China is on track to double its wind and solar power capacity and reach its 2030 clean energy targets five years early, a new report has found.
The country is expected to produce 1,200 GW of solar and wind energy by 2025 if all prospective plants are built and commissioned, according to the study from Global Energy Monitor.
Solar capacity in China is now bigger than the rest of the world combined. Its onshore and offshore wind capacity has doubled since 2017, roughly equal to the combined total of the other top seven countries, according to the report.
The report indicated that China’s renewable energy boom is the result of a combination of incentives and regulations. The country pledged in 2020 to achieve carbon neutral by 2060.
However, while China may have become the global leader in renewable energy, the world’s biggest producer of global-warming pollution is also increasing coal production.
“China is making strides, but with coal still holding sway as the dominant power source, the country needs bolder advancements in energy storage and green technologies for a secure energy future,” the researcher at Global Energy Monitor, Martin Weil said.
Coal power permitting in China accelerated rapidly in 2022 when new permits hit their highest level since 2015, according to a report by the Center for Research on Energy and Clean Air and the Global Energy Monitor.
The report says that the amount of new coal projects permitted was about two large coal plants a week.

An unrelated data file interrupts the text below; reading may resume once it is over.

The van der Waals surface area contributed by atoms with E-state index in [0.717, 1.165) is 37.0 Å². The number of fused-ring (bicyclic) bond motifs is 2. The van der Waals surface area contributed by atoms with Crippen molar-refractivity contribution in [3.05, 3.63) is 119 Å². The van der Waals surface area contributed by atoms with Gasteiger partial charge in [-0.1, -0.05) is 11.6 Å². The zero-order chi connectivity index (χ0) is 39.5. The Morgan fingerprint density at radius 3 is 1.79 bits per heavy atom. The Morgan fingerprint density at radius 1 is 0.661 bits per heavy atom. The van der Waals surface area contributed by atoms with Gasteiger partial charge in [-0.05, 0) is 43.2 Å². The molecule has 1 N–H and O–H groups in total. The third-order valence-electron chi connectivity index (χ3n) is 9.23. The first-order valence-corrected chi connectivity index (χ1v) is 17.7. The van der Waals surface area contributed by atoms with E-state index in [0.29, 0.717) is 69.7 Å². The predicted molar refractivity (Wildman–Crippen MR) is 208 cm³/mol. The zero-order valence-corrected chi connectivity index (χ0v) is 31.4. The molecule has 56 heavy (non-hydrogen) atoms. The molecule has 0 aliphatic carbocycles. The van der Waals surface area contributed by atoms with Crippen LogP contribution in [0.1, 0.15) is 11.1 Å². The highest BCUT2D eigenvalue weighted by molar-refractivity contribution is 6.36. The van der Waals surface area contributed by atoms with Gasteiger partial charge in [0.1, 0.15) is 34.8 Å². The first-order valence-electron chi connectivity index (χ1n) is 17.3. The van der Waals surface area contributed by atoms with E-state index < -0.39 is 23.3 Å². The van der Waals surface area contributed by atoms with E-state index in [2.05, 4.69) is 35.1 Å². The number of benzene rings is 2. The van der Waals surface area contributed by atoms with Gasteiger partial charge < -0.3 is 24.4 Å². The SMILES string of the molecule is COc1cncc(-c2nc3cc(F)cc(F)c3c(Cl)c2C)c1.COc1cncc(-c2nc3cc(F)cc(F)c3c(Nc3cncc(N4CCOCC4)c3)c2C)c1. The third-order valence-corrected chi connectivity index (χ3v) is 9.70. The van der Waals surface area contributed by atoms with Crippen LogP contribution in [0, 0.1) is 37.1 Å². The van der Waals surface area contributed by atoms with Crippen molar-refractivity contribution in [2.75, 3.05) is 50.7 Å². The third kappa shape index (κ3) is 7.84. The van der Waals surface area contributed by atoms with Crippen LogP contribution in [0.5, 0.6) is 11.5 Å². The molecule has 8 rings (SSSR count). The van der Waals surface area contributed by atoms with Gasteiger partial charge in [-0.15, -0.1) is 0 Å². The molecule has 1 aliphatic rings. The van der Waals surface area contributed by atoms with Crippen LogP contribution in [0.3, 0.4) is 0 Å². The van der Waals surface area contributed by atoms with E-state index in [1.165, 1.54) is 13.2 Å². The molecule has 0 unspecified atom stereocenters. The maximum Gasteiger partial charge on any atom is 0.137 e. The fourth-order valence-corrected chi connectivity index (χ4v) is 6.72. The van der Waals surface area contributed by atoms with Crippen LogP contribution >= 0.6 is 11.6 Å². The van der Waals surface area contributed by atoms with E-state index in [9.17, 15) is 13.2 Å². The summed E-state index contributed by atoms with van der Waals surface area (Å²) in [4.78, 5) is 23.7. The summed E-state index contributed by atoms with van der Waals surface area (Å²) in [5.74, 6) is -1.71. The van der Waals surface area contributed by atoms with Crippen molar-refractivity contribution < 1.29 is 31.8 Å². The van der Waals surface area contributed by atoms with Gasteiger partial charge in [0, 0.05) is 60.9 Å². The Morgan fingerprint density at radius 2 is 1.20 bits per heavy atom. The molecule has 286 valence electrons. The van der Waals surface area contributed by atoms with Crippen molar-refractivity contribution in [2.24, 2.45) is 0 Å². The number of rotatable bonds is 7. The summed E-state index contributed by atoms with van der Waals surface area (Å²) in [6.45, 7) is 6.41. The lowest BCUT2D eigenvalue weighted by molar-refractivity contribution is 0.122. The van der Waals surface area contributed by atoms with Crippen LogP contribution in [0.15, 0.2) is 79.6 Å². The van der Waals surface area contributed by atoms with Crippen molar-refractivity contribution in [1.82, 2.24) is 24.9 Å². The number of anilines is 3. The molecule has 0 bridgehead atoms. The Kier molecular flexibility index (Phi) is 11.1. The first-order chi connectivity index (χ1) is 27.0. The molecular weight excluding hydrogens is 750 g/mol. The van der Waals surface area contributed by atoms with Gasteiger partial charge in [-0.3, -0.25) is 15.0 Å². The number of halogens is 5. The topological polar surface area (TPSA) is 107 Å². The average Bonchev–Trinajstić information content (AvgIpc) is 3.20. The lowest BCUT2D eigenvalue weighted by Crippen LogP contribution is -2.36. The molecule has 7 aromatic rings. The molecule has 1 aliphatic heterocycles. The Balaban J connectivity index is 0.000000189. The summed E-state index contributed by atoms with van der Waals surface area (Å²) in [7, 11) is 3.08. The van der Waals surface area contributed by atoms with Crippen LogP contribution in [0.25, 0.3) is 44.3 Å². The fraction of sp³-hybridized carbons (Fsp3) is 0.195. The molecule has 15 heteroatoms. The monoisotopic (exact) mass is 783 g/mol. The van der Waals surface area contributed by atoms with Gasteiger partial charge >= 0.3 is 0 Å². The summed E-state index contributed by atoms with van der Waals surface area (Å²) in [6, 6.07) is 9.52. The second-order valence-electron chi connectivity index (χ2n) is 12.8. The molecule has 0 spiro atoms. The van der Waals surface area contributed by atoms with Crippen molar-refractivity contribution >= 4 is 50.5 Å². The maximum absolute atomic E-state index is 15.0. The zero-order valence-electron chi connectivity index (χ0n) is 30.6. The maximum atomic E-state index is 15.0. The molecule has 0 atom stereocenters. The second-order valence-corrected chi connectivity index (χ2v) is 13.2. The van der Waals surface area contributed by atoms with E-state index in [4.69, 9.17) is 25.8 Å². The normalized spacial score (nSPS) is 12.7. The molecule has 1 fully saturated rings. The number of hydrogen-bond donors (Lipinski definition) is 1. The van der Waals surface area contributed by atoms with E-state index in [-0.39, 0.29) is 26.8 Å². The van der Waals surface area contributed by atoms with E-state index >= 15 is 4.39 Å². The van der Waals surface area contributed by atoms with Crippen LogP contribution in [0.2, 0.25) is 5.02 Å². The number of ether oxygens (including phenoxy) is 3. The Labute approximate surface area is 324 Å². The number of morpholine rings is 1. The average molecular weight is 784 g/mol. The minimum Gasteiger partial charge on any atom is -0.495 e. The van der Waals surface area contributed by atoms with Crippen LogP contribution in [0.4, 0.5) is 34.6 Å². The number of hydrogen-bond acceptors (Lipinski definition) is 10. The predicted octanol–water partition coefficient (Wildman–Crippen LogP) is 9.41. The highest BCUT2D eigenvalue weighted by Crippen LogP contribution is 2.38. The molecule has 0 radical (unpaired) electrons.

China turned to coal last year mostly because of disastrous heat waves and drought, the worst in six decades, which saw a surging demand for power at the same time as hydropower capacity sank as rivers ran dry.
China’s reliance on coal poses a huge challenge to global green energy targets, but the pace of wind and solar development is a positive sign, Byford Tsang, senior policy adviser at climate think tank E3G said.
“China is rapidly and successfully scaling up its deployment of renewable power and has become the largest investor into renewables globally. This is both a cause and consequence of rapidly falling costs of renewable energy as compared to coal power,” Tsang said.
He hopes that relative cheapness of renewable energy will persuade China to kick its coal habit.
According to a report from ERG, the IEA in 2021 pointed out that no new coal fired power plants can be built, and no new oil and gas be developed, if the world is to limit warming to 1.5 degrees Celsius above pre-industrial levels.